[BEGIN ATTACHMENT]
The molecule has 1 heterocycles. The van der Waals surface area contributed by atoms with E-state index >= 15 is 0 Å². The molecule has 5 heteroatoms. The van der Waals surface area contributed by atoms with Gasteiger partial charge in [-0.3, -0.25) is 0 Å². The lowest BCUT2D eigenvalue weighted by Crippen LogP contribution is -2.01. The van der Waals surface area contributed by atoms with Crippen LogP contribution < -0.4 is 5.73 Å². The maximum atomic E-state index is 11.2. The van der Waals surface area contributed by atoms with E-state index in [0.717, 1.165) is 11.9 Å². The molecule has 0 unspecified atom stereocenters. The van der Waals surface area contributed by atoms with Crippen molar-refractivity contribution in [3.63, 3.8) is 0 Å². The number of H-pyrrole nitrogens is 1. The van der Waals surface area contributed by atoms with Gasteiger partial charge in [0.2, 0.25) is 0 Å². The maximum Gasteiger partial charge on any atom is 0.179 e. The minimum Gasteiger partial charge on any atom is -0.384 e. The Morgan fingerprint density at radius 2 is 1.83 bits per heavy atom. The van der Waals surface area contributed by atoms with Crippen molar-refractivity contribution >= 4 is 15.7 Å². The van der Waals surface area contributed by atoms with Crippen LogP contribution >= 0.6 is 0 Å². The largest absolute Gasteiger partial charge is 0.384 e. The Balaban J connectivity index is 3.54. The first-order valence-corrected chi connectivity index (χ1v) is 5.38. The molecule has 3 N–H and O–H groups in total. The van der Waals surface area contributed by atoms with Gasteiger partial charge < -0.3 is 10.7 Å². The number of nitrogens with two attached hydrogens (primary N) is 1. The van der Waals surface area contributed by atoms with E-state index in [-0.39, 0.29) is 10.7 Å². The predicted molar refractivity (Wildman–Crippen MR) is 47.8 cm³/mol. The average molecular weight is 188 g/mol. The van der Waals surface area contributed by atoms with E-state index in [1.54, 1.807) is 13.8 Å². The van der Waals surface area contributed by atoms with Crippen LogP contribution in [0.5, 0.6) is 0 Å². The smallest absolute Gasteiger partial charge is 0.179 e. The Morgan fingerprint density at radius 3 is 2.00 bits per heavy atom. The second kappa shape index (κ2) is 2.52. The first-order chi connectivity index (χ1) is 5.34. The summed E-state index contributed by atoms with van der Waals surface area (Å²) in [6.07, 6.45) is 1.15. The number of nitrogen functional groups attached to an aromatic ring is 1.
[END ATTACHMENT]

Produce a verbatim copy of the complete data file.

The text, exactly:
The molecule has 1 heterocycles. The van der Waals surface area contributed by atoms with E-state index >= 15 is 0 Å². The molecule has 5 heteroatoms. The van der Waals surface area contributed by atoms with Gasteiger partial charge in [-0.3, -0.25) is 0 Å². The lowest BCUT2D eigenvalue weighted by Crippen LogP contribution is -2.01. The van der Waals surface area contributed by atoms with Crippen LogP contribution < -0.4 is 5.73 Å². The maximum atomic E-state index is 11.2. The van der Waals surface area contributed by atoms with E-state index in [0.717, 1.165) is 11.9 Å². The molecule has 0 unspecified atom stereocenters. The van der Waals surface area contributed by atoms with Crippen molar-refractivity contribution in [3.63, 3.8) is 0 Å². The number of H-pyrrole nitrogens is 1. The van der Waals surface area contributed by atoms with Gasteiger partial charge in [0.2, 0.25) is 0 Å². The maximum Gasteiger partial charge on any atom is 0.179 e. The minimum Gasteiger partial charge on any atom is -0.384 e. The Morgan fingerprint density at radius 2 is 1.83 bits per heavy atom. The van der Waals surface area contributed by atoms with Crippen molar-refractivity contribution >= 4 is 15.7 Å². The van der Waals surface area contributed by atoms with Crippen LogP contribution >= 0.6 is 0 Å². The largest absolute Gasteiger partial charge is 0.384 e. The Balaban J connectivity index is 3.54. The first-order valence-corrected chi connectivity index (χ1v) is 5.38. The molecule has 3 N–H and O–H groups in total. The van der Waals surface area contributed by atoms with Gasteiger partial charge < -0.3 is 10.7 Å². The number of nitrogens with two attached hydrogens (primary N) is 1. The van der Waals surface area contributed by atoms with E-state index in [-0.39, 0.29) is 10.7 Å². The predicted molar refractivity (Wildman–Crippen MR) is 47.8 cm³/mol. The average molecular weight is 188 g/mol. The van der Waals surface area contributed by atoms with E-state index in [1.54, 1.807) is 13.8 Å². The van der Waals surface area contributed by atoms with Crippen LogP contribution in [0.5, 0.6) is 0 Å². The smallest absolute Gasteiger partial charge is 0.179 e. The Morgan fingerprint density at radius 3 is 2.00 bits per heavy atom. The second kappa shape index (κ2) is 2.52. The first-order chi connectivity index (χ1) is 5.34. The summed E-state index contributed by atoms with van der Waals surface area (Å²) in [6.07, 6.45) is 1.15. The number of nitrogen functional groups attached to an aromatic ring is 1.